White balance sounds confusing… and I know it’s a subject that you’ll sometimes avoid when you’re first starting out. But I promise it’s not a complicated topic, so let’s have a look!
White balance is the colour temperature of an image, and it ranges from warm (orange hues) to cool (blue hues).
When we edit or adjust white balance the goal is to ensure a realistic reproduction of the colour in a scene.
See the example below of how different white balance temperatures affect the appearance of an image.
Our eyes (or our brain) see the colour white as true white regardless of the lighting that we’re in.
However when a digital camera sees white, it’s affected by the lighting situation. Our camera will capture the colour temperature of the light, and sometimes it gets it right, sometimes it doesn’t.
When our white balance is perfect, our whites are true white, and the other colours in the scene will also be reproduced correctly. Also, the overall hue will not be too warm (yellow/red/orange) or too cool (blue/green), unless it is meant to be (eg. the warm glow of a summer sunset, or the blue hue of a cold, wintery scene).
Bottom line, you only need to focus on getting those whites right. If the white is right, you can likely assume the other colours are spot on aswell.
We could get very technical on this topic (and some articles do, which makes them so confusing)! We could talk about colour temperature, light temperature meters, degrees Kelvin etc, etc. But to be honest that’s not going to help you understand it!
There are a couple of easy options you can rely on and stick with indefinitely if you want and if won’t adversely affect your photos.
The Auto WB option on most cameras will produce fairly good results in daylight and natural light indoors. So it’s a safe option to use when shooting in these conditions. Other lighting conditions, for example indoors under artificial light, may not always produce the most natural white balance. This can result in images that are too cool (blue) or too warm (orange).
Digital cameras have a range of white balance presets for use in different lighting conditions. Most will offer a choice of shade, cloudy, daylight, tungsten, fluorescent, flash, custom and temperature. The first few options are fairly obvious, and the latter two are for advanced users and involve the use of a grey card and a light temperature meter. It’s important to remember these settings are still a best guess by the camera, so don’t set and forget. Keep your eye on the whites and adjust your settings if you need to.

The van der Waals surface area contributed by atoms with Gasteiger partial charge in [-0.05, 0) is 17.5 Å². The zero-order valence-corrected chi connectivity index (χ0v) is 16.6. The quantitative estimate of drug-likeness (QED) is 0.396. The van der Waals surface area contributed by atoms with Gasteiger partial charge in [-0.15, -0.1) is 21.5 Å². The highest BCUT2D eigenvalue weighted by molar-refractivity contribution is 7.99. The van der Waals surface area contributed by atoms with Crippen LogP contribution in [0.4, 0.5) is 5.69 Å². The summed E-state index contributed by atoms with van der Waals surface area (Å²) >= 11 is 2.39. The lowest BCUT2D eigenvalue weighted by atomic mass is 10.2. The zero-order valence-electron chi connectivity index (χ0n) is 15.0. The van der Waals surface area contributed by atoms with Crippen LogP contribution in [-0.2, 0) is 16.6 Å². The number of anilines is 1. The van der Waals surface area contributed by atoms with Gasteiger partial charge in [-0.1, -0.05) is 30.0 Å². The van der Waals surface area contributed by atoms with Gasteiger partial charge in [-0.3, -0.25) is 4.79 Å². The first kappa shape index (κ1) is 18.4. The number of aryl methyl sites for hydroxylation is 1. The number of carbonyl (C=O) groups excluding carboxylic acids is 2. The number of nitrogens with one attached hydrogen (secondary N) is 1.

If you shoot in RAW and Auto WB you have full capacity to adjust the white balance in editing. Most editing programs have a white balance ‘slider’ that let’s you adjust the colour temperature. With practice your eye will becoms accustomed to seeing that hint of blue or yellow in overly cool or overly warm photos.
Related: JPG vs RAW – What’s the Difference?
Landscapes – Do you get frustrated when your camera doesn’t capture the perfect hues of a sunset? In this scenario your camera is seeing that warm golden light and neutralises it when picking a White Balance setting for the photo.
This is why your images look nothing like the scene before you. So when photographing a sunset or sunrise, try selecting a WB preset that is designed for a cool light, such as cloudy or shade, and trick the camera into warming up the scene.
The opposite applies if you’re attempting to photograph a winter scene and the camera is warming the image. Try shooting with a WB preset usually designed for warm light, such as tungsten. Or you can take the brave step to start shooting in RAW and then tweak your photos in an editing program to achieve the look you’re really after!
Portraits – Even though we’re typically trying to achieve ‘white whites’, in portrait photography we’re most focused on ensuring that our subject’s skin tone is as natural as possible. If your subject is looking a little green, orange or purple, it’s likely that your white balance is out, and that the lighting that you were shooting in was throwing a colour cast onto your subject.
This again can be corrected by paying attention at the time of shooting, and then either moving the subject into an area with more natural light, or possibly removing something in the scene that may be throwing the colour cast (think a brightly coloured wall, or sweater or toy).
Then consider adjusting your presets to one that gives you a more natural look… or finally you can shoot in raw and then make adjustments during your editing.
Let us know if you have any White Balance questions or tips in the comments below.